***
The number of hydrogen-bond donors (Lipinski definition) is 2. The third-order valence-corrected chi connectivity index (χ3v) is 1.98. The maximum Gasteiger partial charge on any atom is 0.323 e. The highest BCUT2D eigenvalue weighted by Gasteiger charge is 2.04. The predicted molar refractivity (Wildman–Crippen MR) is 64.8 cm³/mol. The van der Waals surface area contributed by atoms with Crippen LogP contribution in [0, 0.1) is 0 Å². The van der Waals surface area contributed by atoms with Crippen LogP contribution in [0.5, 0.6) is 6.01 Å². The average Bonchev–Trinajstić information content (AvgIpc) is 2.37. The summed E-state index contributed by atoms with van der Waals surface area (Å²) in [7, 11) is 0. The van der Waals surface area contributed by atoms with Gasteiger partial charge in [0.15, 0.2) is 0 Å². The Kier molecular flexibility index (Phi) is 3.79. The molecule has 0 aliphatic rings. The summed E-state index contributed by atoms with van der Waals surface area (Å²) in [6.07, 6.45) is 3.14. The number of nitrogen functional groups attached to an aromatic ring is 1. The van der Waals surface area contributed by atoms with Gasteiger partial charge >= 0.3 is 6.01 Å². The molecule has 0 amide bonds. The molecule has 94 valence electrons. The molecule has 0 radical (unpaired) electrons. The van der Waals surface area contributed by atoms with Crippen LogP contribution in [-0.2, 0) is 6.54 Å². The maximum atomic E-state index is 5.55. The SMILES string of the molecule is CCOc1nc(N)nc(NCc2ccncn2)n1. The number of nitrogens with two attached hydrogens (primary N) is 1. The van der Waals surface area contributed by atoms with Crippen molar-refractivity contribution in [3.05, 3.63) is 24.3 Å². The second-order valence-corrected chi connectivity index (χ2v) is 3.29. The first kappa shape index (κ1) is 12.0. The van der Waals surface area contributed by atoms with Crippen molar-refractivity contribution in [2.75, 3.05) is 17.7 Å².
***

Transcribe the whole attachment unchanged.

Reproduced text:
The number of hydrogen-bond donors (Lipinski definition) is 2. The third-order valence-corrected chi connectivity index (χ3v) is 1.98. The maximum Gasteiger partial charge on any atom is 0.323 e. The highest BCUT2D eigenvalue weighted by Gasteiger charge is 2.04. The predicted molar refractivity (Wildman–Crippen MR) is 64.8 cm³/mol. The van der Waals surface area contributed by atoms with Crippen LogP contribution in [0, 0.1) is 0 Å². The van der Waals surface area contributed by atoms with Crippen LogP contribution in [0.5, 0.6) is 6.01 Å². The average Bonchev–Trinajstić information content (AvgIpc) is 2.37. The summed E-state index contributed by atoms with van der Waals surface area (Å²) in [7, 11) is 0. The van der Waals surface area contributed by atoms with Gasteiger partial charge in [0.15, 0.2) is 0 Å². The Kier molecular flexibility index (Phi) is 3.79. The molecule has 0 aliphatic rings. The summed E-state index contributed by atoms with van der Waals surface area (Å²) in [6.07, 6.45) is 3.14. The number of nitrogen functional groups attached to an aromatic ring is 1. The van der Waals surface area contributed by atoms with Gasteiger partial charge >= 0.3 is 6.01 Å². The molecule has 0 amide bonds. The molecule has 94 valence electrons. The molecule has 0 radical (unpaired) electrons. The van der Waals surface area contributed by atoms with Crippen LogP contribution in [-0.2, 0) is 6.54 Å². The maximum atomic E-state index is 5.55. The SMILES string of the molecule is CCOc1nc(N)nc(NCc2ccncn2)n1. The number of nitrogens with two attached hydrogens (primary N) is 1. The van der Waals surface area contributed by atoms with Crippen molar-refractivity contribution in [3.05, 3.63) is 24.3 Å². The second-order valence-corrected chi connectivity index (χ2v) is 3.29. The first kappa shape index (κ1) is 12.0. The van der Waals surface area contributed by atoms with Crippen molar-refractivity contribution in [2.75, 3.05) is 17.7 Å².